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The U.S. Has Had ‘Vaccine Passports’ Before—And They Worked

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A southbound passenger train halted in southern Quebec near the Vermont border, where an elderly, bespectacled man boarded the train. This man, a physician named Dr. Hamilton, worked his way down the aisles, asking each passenger, “Been vaccinated?” Unless they had documentation proving that they had been, Hamilton asked them to display their arms, where he looked for a “fresh scar” indicating a recent inoculation. If he could find no scar, a local paper informed readers, he either vaccinated the passenger on the spot or asked them to leave the train before it entered the United States.

The year was 1885. U.S. border officials in the late 19th century did not expect travelers to carry the identification documents that international transit requires today—but they did often require passengers to provide evidence that they had been vaccinated from smallpox. Whether at ports of entry including New York’s Ellis Island and San Francisco’s Angel Island, or along the U.S. border with Canada or Mexico, officials expected border-crossers to prove their immunity. As an El Paso newspaper put it in 1910, travelers needed to show one of three things: “A vaccination certificate, a properly scarred arm, or a pitted face” indicating that they had survived smallpox.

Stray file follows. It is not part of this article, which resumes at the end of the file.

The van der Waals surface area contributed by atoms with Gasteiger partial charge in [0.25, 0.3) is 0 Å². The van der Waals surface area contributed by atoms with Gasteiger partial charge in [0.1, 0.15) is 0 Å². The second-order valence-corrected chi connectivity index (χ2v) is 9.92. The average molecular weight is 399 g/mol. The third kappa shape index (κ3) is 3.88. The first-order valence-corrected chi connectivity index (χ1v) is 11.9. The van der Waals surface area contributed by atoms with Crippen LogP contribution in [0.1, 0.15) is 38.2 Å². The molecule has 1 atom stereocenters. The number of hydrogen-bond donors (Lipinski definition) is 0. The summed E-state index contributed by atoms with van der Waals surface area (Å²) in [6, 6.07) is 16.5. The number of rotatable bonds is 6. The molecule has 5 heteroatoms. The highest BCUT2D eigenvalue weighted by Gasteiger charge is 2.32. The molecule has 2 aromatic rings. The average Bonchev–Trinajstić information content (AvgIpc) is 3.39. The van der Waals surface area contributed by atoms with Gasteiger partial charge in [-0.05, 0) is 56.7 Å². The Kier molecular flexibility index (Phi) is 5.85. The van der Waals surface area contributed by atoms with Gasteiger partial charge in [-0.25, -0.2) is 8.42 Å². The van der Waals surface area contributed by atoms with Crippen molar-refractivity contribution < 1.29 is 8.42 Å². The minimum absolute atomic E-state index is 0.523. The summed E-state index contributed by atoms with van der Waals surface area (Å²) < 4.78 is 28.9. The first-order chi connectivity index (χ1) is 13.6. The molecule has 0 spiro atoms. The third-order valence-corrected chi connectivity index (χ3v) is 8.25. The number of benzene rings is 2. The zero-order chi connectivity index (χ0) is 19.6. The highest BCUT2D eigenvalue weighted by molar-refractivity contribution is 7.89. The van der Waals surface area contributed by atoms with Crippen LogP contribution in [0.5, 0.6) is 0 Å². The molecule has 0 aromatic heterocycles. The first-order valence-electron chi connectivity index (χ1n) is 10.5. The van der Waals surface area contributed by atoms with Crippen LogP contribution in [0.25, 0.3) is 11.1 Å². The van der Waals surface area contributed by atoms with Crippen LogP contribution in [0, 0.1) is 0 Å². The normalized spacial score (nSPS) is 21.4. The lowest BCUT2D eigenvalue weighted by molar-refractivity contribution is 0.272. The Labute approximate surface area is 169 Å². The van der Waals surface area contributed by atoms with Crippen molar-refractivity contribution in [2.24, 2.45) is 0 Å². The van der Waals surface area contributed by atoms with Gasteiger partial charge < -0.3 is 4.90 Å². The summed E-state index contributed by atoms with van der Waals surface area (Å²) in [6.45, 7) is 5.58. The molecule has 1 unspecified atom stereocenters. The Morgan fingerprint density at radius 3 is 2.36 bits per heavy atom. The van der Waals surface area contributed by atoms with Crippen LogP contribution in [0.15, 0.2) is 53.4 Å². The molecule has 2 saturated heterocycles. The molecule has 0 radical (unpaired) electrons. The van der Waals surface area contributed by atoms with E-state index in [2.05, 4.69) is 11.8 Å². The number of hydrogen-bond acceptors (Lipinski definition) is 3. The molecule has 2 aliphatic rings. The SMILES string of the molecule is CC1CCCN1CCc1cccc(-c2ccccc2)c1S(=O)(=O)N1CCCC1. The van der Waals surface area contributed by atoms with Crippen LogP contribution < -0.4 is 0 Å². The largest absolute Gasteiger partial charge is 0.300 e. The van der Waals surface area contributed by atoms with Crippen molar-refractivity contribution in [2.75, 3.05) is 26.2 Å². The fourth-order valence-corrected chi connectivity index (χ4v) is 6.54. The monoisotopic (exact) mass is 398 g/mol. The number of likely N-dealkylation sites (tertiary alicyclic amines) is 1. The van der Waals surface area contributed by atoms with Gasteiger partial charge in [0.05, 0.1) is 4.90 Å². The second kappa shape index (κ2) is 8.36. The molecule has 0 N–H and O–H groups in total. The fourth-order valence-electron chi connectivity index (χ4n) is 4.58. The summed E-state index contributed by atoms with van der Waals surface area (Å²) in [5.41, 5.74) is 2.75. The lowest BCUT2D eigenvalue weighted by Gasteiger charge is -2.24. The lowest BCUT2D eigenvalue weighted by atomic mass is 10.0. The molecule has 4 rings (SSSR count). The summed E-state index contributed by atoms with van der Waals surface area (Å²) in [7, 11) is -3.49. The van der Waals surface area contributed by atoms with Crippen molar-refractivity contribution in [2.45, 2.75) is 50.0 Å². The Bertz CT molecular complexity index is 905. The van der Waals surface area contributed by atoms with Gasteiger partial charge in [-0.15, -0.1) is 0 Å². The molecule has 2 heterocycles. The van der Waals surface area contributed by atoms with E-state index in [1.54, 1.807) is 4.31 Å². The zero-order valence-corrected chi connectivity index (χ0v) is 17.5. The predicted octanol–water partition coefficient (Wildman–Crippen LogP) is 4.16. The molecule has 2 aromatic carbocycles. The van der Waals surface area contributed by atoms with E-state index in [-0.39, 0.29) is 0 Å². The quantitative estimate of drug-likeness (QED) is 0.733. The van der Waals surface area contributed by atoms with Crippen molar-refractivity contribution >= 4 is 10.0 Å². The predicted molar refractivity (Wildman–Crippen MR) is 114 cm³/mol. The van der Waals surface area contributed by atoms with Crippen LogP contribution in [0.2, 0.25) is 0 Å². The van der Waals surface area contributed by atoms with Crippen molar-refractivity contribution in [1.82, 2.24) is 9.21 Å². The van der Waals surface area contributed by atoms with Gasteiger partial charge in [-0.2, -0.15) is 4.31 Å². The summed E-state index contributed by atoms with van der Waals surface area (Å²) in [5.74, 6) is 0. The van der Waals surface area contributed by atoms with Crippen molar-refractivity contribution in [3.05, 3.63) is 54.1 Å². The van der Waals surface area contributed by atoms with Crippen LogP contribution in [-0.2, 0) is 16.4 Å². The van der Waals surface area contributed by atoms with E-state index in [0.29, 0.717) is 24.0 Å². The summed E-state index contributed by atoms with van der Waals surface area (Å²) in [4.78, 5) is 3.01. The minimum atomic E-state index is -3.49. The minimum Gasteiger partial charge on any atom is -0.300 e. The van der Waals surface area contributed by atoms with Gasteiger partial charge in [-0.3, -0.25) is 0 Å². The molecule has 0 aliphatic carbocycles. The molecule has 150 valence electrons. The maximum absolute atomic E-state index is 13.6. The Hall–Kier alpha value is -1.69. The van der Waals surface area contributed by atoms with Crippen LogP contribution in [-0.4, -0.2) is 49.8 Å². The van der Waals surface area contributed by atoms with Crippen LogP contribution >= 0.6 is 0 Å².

Today, as Americans have begun to look ahead to life after the COVID-19 pandemic, some have argued that a printed or electronic certification of a person’s vaccination status, often referred to as a vaccine passport, would allow a safe return to communal life. A few major sports arenas have already announced that they will only allow fans to attend games with proof of vaccination. Many are also speculating that proof of vaccination will be necessary for international travel this summer. Detractors claim that requiring such documentation infringes on individual liberties. Some even suggest that these passports could be the beginning of a slippery slope toward “1940s Nazi Germany” or a surveillance state. Florida Governor Ron De Santis has announced a blanket ban on all vaccine passports, calling it “unacceptable for either the government or the private sector” to require vaccination in order for citizens to be “able to participate in normal society.”

But this would not be American history’s first example of a vaccine passport—and in fact, Americans’ long campaign against smallpox shows that the benefits of such a system can extend far beyond the venues into which such a passport would grant admission.

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Introduced to the western world in the 18th century, the smallpox vaccine was the first of its kind. It was administered not with a syringe but by scratching pustular material on a person’s arm. Typically, the vaccinated area would form a blister, scab over, and leave behind a distinctive scar. Because of its unique appearance, Americans treated the smallpox scar as a documentation of vaccination, or a sort of early vaccine passport. Toward the end of the Civil War, a smallpox outbreak in Tennessee led Union Brigadier General Ralph Pomeroy Buckland to order that physicians inspect everyone in Memphis and vaccinate “all found without well marked scars.”